Notes From Outside the Box
December 2018    
Senator Patrick Leahy (center of photo) at the 2017 Leahy Center Environmental Summit.
Clean Water and Art: Connecting Two Networks

The backbone organization for the Vermont Clean Water Network is ECHO, Leahy Center for Lake Champlain. Comprising more than 100 organizations, agencies, businesses, and individuals dedicated to creating a culture of clean water, the Network is led by Barry Lampke. He presented at both the 2017 and 2018 Creative Network Summits, sharing information about the Clean Water Network and the upcoming Leahy Center Environmental Summit: "The Alchemy of Art and Science - Building a Culture of Clean Water."

The Vermont Arts Council is collaborating on this statewide gathering to be held April 5, 2019 in Burlington. ECHO is reaching out to artists and creatives now who are passionate about clean water and interested in partnering with scientists and watershed organizations to communicate the importance of restoring and protecting this critical public asset.

Contact Barry by email if you'd like to learn more about this opportunity.  
Welcome Kimberly Gilbert!

The 3CVT Zone has a new zone agent. Regional Planner Kimberly Gilbert replaces Chris Damiaini, who moved on to become the planning and zoning administrator for Waitsfield (and will continue to be a part of the Network in the Four-County Zone). She comes from Oklahoma with an advanced degree in regional and city planning and has been at the Two Rivers-Ottaquechee Regional Commission since August 2017.

Kimberly,  excited to join the efforts in moving the sector forward, commented "When I arrived to Vermont last year, the vital role artists, artisans, and entrepreneurs have in the area was immediately obvious to me. When employment in the creative industries totals nearly 9% of the region's total employment, it's clear that these individuals and organizations should be supported and promoted as much as possible. I'm thankful for the opportunity to work alongside the other diligent 3CVT steering committee members in our efforts to boost the economic prosperity and interdisciplinary connections for the creative sector in east central Vermont."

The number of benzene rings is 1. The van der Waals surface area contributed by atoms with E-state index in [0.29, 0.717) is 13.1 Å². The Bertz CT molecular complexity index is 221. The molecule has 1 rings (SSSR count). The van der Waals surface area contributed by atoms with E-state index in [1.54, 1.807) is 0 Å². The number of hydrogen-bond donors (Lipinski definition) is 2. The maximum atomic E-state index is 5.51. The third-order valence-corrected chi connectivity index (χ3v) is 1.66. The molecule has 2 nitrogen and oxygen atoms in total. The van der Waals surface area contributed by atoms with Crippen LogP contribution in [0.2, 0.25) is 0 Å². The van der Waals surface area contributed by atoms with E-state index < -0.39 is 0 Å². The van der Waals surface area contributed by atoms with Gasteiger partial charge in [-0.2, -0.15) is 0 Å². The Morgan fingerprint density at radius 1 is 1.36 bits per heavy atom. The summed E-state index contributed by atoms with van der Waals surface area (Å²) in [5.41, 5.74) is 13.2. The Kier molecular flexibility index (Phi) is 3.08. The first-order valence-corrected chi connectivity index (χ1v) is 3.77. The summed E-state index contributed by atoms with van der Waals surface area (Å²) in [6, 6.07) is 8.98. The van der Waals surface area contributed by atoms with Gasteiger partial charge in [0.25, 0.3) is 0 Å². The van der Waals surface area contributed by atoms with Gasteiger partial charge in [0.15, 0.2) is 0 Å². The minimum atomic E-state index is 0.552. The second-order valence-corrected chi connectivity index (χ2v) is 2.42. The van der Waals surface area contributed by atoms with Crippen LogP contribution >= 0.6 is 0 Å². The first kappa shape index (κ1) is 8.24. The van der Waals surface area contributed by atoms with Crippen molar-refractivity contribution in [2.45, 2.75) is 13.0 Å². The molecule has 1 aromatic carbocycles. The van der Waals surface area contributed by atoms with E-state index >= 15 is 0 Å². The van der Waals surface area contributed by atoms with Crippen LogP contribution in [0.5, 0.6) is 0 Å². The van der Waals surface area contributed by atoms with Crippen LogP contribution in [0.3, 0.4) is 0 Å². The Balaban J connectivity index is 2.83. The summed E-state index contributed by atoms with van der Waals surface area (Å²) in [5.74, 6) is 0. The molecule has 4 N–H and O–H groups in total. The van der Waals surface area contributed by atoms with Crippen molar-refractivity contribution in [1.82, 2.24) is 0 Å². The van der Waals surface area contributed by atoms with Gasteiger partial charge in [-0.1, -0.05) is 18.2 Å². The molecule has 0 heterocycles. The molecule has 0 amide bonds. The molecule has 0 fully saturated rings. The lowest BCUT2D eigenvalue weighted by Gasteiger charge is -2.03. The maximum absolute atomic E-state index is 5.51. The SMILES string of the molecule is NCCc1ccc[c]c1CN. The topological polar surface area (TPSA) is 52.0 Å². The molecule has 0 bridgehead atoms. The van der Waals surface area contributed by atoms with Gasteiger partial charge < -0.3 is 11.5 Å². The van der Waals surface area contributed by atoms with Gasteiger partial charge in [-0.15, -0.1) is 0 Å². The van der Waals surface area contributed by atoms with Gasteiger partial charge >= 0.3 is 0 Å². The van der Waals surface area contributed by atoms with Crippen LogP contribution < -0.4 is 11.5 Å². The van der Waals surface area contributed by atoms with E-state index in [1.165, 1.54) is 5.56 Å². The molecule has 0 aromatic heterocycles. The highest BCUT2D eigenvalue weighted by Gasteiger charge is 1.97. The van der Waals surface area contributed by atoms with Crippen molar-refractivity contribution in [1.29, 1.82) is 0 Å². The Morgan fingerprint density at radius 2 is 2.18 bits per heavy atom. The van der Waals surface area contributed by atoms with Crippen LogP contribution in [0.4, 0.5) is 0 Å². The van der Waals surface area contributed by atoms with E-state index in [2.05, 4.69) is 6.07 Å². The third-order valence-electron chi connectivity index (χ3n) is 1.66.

3CVT plans to hold a region-wide event in March to celebrate their accomplishments to date. Stay informed by checking the Zone's website.
Last Call for Vermont Creative Community Workshops

The New England Foundation for the Arts' (NEFA) Creative Communities Exchange (CCX) is coming to Montpelier in June and the December 20 deadline for submitting workshop ideas is approaching. We want Vermont and its rich creative assets to have a great showing.

Workshops focus on the step-by-step process of a single example or initiative, not the work of an entire organization. Past presentations highlighted - among other ideas - pop-up creative businesses, cultural plans or districts, cultural policy and zoning, downtown events, impact research, and workforce development. Browse NEFA's community initiatives directory for examples.

Workshops have a specific format: 20 minutes of how-to, 20 minutes of Q&A, and 20 minutes of networking. Every 2019 CCX  session will be considered for the  2019 NEFA Creative Economy Award, which includes a cash prize.

A Sector Intersection

A body shop isn't the first place you'd search for a fun, artsy gift. But if you stopped by Matt Larock's garage, you might spot a giraffe made of car parts. Matt runs Mountain Boyz Automotive & Custom Art in South Burlington.

Matt advertises his shop as specializing in light mechanical, general auto body, custom builds and accessories, rust repair, and - wait for it - custom recycled metal art. He's carved out a market for his pieces, beginning at S.P.A.C.E. Gallery three years ago.

Matt sits in the sweet spot between creative and noncreative workers in creative and noncreative industries. You can read more about him and his metal creations in this article from Seven Days.
Vermont Creative Network
Vermont Arts Council

The Vermont Arts Council is funded, in part, by a grant from the National Endowment for the Arts, which requires a 1:1 match from the Vermont State Legislature. Council grants, programs, and statewide arts promotion would not be possible without the critical funding provided by these government agencies.